If there’s one thing that people love more than chocolate, it’s science claiming that chocolate is good for you. The most recent is a study that found a link between eating chocolate and improved cognitive performance. However, given how much fat and sugar most chocolate also contains, are the reports of its benefits worth taking seriously?
This new study, based on nearly 1,000 people from New York, is not the first to link chocolate to brain function, but what it actually tells us remains very vague. But one cannot tell whether clever people like chocolate or chocolate makes you clever.
Can chocolate help you lose weight? It was certainly widely reported last year, but in fact, the news turned out to be a scam, perpetrated by the science journalist John Bohannon to prove how susceptible the media is to pseudoscience. Bohannon did conduct a real trial with some people eating chocolate and some not, but he measured so many things about them that he knew some sort of fluke “effect” would probably show up. And what do you know? The chocolate-eaters happened to lose weight; the abstainers didn’t.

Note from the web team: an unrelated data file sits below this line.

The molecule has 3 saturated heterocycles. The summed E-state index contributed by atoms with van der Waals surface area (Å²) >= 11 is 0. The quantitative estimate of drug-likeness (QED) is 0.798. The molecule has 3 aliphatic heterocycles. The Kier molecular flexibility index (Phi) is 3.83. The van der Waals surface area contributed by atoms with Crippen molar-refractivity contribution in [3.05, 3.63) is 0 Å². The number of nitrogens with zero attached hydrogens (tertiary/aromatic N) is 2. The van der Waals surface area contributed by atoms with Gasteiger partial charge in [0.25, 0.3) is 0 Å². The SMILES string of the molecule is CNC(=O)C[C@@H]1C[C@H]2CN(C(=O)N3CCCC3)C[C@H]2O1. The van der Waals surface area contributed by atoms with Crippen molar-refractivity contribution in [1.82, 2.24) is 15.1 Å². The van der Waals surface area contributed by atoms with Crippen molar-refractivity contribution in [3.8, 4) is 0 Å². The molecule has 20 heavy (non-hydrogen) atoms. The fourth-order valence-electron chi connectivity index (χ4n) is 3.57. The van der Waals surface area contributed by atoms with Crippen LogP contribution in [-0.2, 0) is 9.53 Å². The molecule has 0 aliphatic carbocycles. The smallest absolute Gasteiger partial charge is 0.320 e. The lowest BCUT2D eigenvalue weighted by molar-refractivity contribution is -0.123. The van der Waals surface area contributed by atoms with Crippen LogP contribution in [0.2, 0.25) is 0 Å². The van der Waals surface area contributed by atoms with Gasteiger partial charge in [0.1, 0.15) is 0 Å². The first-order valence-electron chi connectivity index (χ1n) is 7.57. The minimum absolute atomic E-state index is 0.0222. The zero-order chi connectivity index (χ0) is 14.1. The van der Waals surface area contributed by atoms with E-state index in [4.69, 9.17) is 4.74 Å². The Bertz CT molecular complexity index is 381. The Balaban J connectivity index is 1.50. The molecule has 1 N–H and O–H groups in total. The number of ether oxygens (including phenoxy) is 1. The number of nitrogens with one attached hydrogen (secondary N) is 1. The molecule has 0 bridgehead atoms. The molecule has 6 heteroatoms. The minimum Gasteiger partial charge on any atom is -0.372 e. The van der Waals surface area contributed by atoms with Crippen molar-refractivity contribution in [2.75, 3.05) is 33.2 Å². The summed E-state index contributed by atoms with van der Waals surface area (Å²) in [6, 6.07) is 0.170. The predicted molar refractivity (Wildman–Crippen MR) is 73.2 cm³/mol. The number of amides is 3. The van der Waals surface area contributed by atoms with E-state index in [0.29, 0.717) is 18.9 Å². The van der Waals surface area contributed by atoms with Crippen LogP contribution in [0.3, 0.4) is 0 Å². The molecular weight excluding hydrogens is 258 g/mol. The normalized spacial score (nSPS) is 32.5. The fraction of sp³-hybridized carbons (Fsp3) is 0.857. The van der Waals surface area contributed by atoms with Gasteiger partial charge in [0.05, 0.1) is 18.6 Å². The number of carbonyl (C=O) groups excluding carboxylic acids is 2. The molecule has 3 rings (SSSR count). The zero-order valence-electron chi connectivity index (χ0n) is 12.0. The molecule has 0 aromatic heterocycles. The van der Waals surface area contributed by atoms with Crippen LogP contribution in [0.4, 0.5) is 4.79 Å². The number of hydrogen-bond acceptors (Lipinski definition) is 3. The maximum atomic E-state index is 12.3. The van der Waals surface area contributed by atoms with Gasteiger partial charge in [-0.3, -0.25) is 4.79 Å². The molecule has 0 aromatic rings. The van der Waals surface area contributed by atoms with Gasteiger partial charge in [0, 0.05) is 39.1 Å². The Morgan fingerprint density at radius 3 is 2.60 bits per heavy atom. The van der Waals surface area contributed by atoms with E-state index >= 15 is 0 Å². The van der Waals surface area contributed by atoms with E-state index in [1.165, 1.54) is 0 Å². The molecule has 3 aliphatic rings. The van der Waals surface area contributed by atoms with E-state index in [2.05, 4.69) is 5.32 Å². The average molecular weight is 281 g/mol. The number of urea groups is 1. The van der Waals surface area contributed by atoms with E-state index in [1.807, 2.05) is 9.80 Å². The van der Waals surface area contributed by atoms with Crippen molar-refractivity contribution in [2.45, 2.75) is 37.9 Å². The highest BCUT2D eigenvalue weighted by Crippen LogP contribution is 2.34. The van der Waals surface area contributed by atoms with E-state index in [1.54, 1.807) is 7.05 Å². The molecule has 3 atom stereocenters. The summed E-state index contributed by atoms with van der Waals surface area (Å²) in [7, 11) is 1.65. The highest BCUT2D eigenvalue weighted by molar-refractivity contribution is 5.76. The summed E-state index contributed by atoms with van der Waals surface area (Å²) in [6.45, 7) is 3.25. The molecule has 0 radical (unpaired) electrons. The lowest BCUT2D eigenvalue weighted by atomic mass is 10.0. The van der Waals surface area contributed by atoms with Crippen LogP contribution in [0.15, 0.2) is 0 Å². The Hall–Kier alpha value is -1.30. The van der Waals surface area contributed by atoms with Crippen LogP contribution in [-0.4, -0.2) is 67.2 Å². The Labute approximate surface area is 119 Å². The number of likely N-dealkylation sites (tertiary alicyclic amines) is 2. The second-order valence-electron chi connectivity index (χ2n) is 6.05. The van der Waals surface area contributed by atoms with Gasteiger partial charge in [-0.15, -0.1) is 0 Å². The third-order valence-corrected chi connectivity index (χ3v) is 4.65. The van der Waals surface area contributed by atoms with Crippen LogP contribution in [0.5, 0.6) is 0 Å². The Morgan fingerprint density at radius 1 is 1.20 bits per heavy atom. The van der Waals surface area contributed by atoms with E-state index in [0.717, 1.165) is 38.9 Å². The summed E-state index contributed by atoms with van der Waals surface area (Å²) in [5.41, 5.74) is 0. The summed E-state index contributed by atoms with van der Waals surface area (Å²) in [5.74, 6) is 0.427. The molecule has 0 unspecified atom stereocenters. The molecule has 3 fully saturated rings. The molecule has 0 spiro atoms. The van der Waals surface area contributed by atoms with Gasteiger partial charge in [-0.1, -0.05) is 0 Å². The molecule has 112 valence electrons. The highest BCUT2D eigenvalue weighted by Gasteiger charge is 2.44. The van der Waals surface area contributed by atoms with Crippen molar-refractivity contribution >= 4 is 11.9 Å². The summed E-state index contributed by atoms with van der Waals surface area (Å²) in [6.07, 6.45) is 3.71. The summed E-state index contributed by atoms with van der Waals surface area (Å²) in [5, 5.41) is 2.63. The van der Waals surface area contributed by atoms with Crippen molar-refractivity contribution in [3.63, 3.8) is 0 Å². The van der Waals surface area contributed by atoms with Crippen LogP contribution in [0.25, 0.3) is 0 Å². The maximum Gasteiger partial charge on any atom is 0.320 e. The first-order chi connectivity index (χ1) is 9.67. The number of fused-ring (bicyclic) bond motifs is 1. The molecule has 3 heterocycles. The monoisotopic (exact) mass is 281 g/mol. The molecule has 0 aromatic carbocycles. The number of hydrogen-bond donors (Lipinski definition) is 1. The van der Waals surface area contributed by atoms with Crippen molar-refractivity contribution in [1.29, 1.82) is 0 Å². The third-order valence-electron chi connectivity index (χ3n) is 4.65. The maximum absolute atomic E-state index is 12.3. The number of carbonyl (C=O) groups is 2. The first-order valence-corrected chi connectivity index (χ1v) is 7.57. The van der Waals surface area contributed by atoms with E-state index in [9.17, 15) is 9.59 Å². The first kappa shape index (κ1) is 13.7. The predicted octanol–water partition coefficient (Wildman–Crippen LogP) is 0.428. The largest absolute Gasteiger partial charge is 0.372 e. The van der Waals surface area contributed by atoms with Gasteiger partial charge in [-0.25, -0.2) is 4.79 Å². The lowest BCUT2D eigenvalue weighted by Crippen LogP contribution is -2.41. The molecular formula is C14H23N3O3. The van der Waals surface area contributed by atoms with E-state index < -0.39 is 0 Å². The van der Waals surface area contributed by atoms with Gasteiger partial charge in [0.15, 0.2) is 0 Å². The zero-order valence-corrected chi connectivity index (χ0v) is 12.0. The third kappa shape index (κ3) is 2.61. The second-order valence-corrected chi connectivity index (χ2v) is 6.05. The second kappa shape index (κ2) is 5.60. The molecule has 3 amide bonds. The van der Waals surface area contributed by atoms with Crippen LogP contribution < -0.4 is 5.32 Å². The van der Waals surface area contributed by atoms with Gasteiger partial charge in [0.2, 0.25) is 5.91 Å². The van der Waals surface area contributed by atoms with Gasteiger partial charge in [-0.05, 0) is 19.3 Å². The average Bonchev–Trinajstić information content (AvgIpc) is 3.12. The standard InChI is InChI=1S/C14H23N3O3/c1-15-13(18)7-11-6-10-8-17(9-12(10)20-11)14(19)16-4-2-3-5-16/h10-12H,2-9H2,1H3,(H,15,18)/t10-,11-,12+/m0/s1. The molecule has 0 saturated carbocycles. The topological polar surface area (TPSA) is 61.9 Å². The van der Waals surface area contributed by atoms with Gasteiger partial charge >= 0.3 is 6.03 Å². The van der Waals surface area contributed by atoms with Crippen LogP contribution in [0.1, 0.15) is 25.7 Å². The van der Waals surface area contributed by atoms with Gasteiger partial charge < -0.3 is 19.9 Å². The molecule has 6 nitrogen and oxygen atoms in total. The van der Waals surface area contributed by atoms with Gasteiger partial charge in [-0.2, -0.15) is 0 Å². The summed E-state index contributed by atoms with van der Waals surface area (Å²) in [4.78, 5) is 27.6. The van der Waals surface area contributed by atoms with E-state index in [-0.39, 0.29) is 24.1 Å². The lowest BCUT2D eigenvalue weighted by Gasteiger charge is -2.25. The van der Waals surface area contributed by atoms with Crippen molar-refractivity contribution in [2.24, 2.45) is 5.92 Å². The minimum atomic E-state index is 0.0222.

There are mountains of research papers claiming that chocolate prevents heart attacks and strokes. Some, such as a 2012 analysis of 37,103 Swedish men, look quite authoritative, showing that the rate of stroke among middle-aged and older men was 17% lower among those who ate a lot of chocolate, despite controlling for other factors.